At its most basic level, Social Security is pretty straightforward. After a lifetime of paying Social Security taxes, retiring workers get to reap the benefits by receiving monthly checks for the rest of their lives.
But beneath the surface, there are many variables that can affect how much money you get in Social Security. Unfortunately, many of the most famous “loopholes” that could have gotten you more in Social Security payouts have been closed in recent years. However, there are still some strategies recommended by experts that you may be able to use to boost your payments.
Getting Benefits Even Though You Never Worked
The basic rules of Social Security are that you need to earn 40 “quarters of coverage” in order to qualify for benefits. But one of the “tricks” of the system is that it’s indeed possible to earn full benefits even if you never work a day in your life.
This quirk arises due to the provision for spousal benefits in the program. If you’re married to a retiree who qualifies for benefits, you yourself may qualify for up to 50% of your spouse’s benefit once you reach your full retirement age.
Important things to note about the spousal benefit are that you can’t claim it until you reach your full retirement age, and if your spouse filed early, you both will receive reduced benefits over the course of your lives. But an important exception exists — if you are also caring for a qualifying child, then you can avoid the reduction in benefits.
It’s also important to note that if you have worked and qualified for your own Social Security benefit, it may very well be higher than 50% of your spouse’s full benefit. In that case, you’ll receive the higher amount.
Claiming Benefits From an Ex-Spouse
Although the spousal benefit might fly a bit under the radar, a true “loophole” that is easy to overlook is that even ex-spouses may qualify. That’s right, even if you’re divorced, you may be able to receive a benefit based on your ex-spouse’s work record.
How does this work? Well, first of all, it’s only available to those who were married for at least 10 years before they got divorced. Otherwise though, the benefit operates pretty much like the standard spousal benefit. Assuming your own benefit isn’t higher, you can receive up to 50% of what your ex-spouse receives once you reach your own full retirement age.
There are a few restrictions of course. In addition to the requirement of a 10-year marriage, you must remain unmarried and be at least age 62. But even if you never worked at all and are divorced, you may still be able to receive benefits.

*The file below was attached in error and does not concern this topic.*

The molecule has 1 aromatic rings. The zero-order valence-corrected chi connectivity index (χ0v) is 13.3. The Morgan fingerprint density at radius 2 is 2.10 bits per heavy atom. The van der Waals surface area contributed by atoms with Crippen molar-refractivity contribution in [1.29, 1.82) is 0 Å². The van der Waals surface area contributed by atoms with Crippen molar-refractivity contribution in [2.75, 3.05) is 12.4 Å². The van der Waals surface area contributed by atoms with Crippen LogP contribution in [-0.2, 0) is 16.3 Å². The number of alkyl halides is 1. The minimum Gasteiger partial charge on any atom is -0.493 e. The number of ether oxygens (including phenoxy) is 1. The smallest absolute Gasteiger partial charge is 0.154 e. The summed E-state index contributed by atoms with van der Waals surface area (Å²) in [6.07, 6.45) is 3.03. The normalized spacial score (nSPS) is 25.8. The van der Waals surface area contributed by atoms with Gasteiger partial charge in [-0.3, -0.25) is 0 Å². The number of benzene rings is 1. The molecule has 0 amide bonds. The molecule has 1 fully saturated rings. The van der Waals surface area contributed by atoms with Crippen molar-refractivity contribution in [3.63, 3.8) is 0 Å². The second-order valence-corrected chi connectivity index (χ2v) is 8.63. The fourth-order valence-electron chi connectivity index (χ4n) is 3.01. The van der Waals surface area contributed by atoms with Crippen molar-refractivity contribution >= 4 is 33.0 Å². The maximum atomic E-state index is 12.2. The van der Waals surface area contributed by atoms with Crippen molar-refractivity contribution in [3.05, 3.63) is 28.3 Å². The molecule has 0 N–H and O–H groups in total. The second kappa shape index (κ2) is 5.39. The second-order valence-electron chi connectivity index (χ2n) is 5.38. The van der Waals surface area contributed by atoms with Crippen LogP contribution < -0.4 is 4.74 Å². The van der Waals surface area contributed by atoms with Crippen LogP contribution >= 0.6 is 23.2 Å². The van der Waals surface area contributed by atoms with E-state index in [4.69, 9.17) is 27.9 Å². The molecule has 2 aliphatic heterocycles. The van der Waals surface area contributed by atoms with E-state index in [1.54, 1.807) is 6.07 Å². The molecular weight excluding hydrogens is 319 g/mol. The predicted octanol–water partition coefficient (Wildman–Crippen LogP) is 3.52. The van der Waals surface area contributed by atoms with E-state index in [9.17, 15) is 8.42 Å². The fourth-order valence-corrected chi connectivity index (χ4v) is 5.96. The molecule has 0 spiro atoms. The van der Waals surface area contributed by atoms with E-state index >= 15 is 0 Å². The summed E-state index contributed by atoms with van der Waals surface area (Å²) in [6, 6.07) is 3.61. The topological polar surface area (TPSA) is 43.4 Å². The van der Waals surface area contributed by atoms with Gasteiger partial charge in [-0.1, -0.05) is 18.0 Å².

Maintaining Benefits After Your Spouse Passes
If your spouse passes away, you may become eligible for a new class of benefits: survivors benefits. Surviving spouses may receive as much as 100% of the deceased beneficiary’s payments. Here’s the breakdown of how much surviving spouses may receive after the death of the primary beneficiary:
- At full retirement age or older — 100% of the deceased worker’s benefit amount
- Age 60 through full retirement age — 71½ to 99% of the deceased worker’s basic amount
- With a disability aged 50 through 59 — 71½%
- At any age, with a child under age 16 — 75%
Surviving children and even dependent parents may receive benefits of their own as well. For example, a child under age 18, under 19 if still in elementary or secondary school, or with a disability can receive 75% of the decedent’s payout. Dependent parents of a deceased worker who are at least age 62 can receive between 75% and 82.5% of the primary recipient’s benefit.
Avoiding Benefit Deductions Before Full Retirement Age Even If You Still Work
Perhaps not surprisingly, Social Security retirement benefits are meant to be paid out after you actually retire. If you are not at full retirement age yet but are claiming Social Security, $1 from your benefit payments will be deducted for every $2 you earn above the annual limit. For 2023, that limit is $21,240. In the year you reach full retirement age, $1 in benefits will be deducted for every $3 you earn above a different limit of $56,520. One way to avoid these deductions would be to make sure your earnings don’t surpass these limits. That way, you can enjoy your benefits and your added income.
Starting the month you reach full retirement age, you can earn as much as you’d like and not a dime of your Social Security benefits will be deducted.
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